While the others stand by as the shadow army pivots, Karyl stands atop a bluff, knowing full well what just happened: Kaiser teleported Peco away. There’s so much emotion in this little scene, as Karyl struggles with worry over Peco and guilt over the means by which she’s been taken. It’s not like she could have crossed Kaiser, but she still feels awful about doing it.

Kasumi, Yuuki and Kokkoro quickly come up with a plan to use Kiiri as a lure so the golem and army will end up in a lake to be defeated. Kokkoro even has the leaf glider she can now conjure all gassed up, but they hit a sudden and heartbreaking snag: Kiiri, a copy of Kasumi without a soul of her own and thus an anomaly, is erased by the self-correcting systems of the world.

I have to hand it to PriConne, which is no stranger to quickly introducing characters, but it was able to wring a lot more pathos out of me than I’d have thought with the death scene of a character who had just been introduced last week. Now I know why they didn’t cast Minase Inori as Yuni the scholar; instead she does yoeman’s work as both Kasumi and Kiiri.

Kiiri’s erasure from the world leads to Yuuki remembering a previous life he lived with Peco, Karyl and Kokkoro, before being killed in battle protecting Peco. At that point he is sent…somewhere where Ames and Labyrista give him a choice: return to the hopeless battle from whence he came, or “cast his eyes downward and start anew”, re-building his bonds from scratch.

It’s at this point when I remind readers I’ve never played the source game and have no idea how much of this expansive story comes from that and how much is original, or even how deep it goes. Yet I don’t really mind that sometimes I’m lost, because it just means I have to use my brain to fill in the blanks. With a show that looks this good with characters this lovable, that’s not a chore at all.

You could say Yuuki and Peco have experienced similar fates: both lost everything, but are absolutely defiant and determined to get it all back. Kaiser thinks she’s won when she gets Peco to make a despairing face over the prospect of being forgotten again. But it will take a hell of a lot more hardship and despair for Peco to give up.

Obliterating the gaggle of Shadows Kaiser sicced on her, Peco invites Kaiser to share a meal so she can understand her better. Kaiser declines, but Peco reminds her she’s no longer just Princess Eustania of Landosol; she’s also Pecorine of the Gourmet Guild. Kaiser concludes that Peco still isn’t quite “ripe” enough and teleports her back to the battle…but not before vowing to take everything Peco has left.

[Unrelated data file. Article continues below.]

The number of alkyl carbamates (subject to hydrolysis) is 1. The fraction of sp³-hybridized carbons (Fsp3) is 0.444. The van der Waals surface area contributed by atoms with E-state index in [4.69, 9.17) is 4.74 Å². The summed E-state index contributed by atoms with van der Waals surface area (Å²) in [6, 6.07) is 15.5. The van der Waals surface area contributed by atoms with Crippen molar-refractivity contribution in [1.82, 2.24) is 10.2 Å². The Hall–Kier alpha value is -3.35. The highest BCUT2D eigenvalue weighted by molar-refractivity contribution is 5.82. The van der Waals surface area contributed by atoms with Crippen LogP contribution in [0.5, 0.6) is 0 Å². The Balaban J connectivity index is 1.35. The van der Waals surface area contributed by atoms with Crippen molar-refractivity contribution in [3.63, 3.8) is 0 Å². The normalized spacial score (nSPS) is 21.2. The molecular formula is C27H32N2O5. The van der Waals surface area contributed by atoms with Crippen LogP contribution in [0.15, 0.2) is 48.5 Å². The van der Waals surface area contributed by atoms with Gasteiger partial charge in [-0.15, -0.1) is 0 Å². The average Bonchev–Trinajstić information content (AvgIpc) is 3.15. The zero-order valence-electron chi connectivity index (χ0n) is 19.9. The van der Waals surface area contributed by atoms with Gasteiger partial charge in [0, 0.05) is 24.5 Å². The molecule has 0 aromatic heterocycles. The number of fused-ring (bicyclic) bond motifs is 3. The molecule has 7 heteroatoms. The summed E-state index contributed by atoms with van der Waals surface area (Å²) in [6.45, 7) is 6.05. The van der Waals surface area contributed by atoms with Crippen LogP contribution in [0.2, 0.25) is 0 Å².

Back on the scene and falling from the sky, everyone revels in Peco’s return, and Yuuki powers her up so she can deliver the mother of all Princess Strikes, defeating the golem and the army in one beautifully-animated explosion that really packs a punch. It’s Gurren Lagann-level coup-de-grace, and it reminds us just how determined and capable Peco is of following through on her promise to get everything that’s been taken from her back.

Once the dust clears, the search for Peco among the golem rubble and rent earth commences. It’s very fitting that the first one to spot her is Karyl, who cannot hide the fact that her worrying about Peco brought tears to her eyes. When Peco sees those tears, she gets emotional too, and simply says “I’m home” and “I’m starving.”

Some rubble gives way, and Karyl slides right into Peco’s waiting embrace. She calls Peco a dummy like usual, but also says “welcome home.” She’s not talking about their cozy cottage, either: for Karyl, home is wherever the people you love happen to be. Kaiser may have sworn to destroy that home, but as long as the Gourmet Guild are together—and flanked by all manner of colorful allies—she’ll have a hard time fulfilling that pledge.

Love of Kill – 04 – Noble Pursuit

Chateau, off-duty and on probation, returns home to visit her mother and to visit the grave of her father, content to be rid of Song Ryang-ha for a bit. Naturally, he follows her there, and it’s probably a good thing too, as she wasn’t sufficiently prepared for the assassins who come for her.

While Song deals with the cut-rate killers, Chateau runs back to her father’s grave, where Hou, the guy she met after her car crashed, is waiting. Once again, Chateau is overpowered, as her stun gun is ineffective against Hou, whose nerves are a bit fried from the drugs he’s taken throughout his life. He knocks her out, again, turning her into a damsel in distress in need of rescue, which is a bit of a downer.

The frustration of Chateau constantly getting her ass kicked is somewhat tempered by a look back at her past, when one Detective Dankworth, one month from retirement, finds her sleeping in a car driven by a boy, apparently dead, named…Song Ryang-ha. Dankworth and his wife end up adopting her, as they’re the only ones she trusts. Let it be said without hesitation that Lil’ Chateau is cute as hell.

So is this Song the same Song who was found apparently dead in that car by Chateau’s eventual adoptive father? Or did the present-day Song simply take his name? I’m inclined to believe they’re one and the same, and that this is the reason Chateau got into bounty-hunting…so that she’d one day encounter him.

It could be he killed her parents, which would make him her arch-nemesis; someone to be killed. So I understand if she suddenly has conflicted feelings about killing him when he continually comes to her aid. Lame car bomb fake-outs aside, I’m intrigued by what Chateau is still hiding from us regarding her deadly admirer.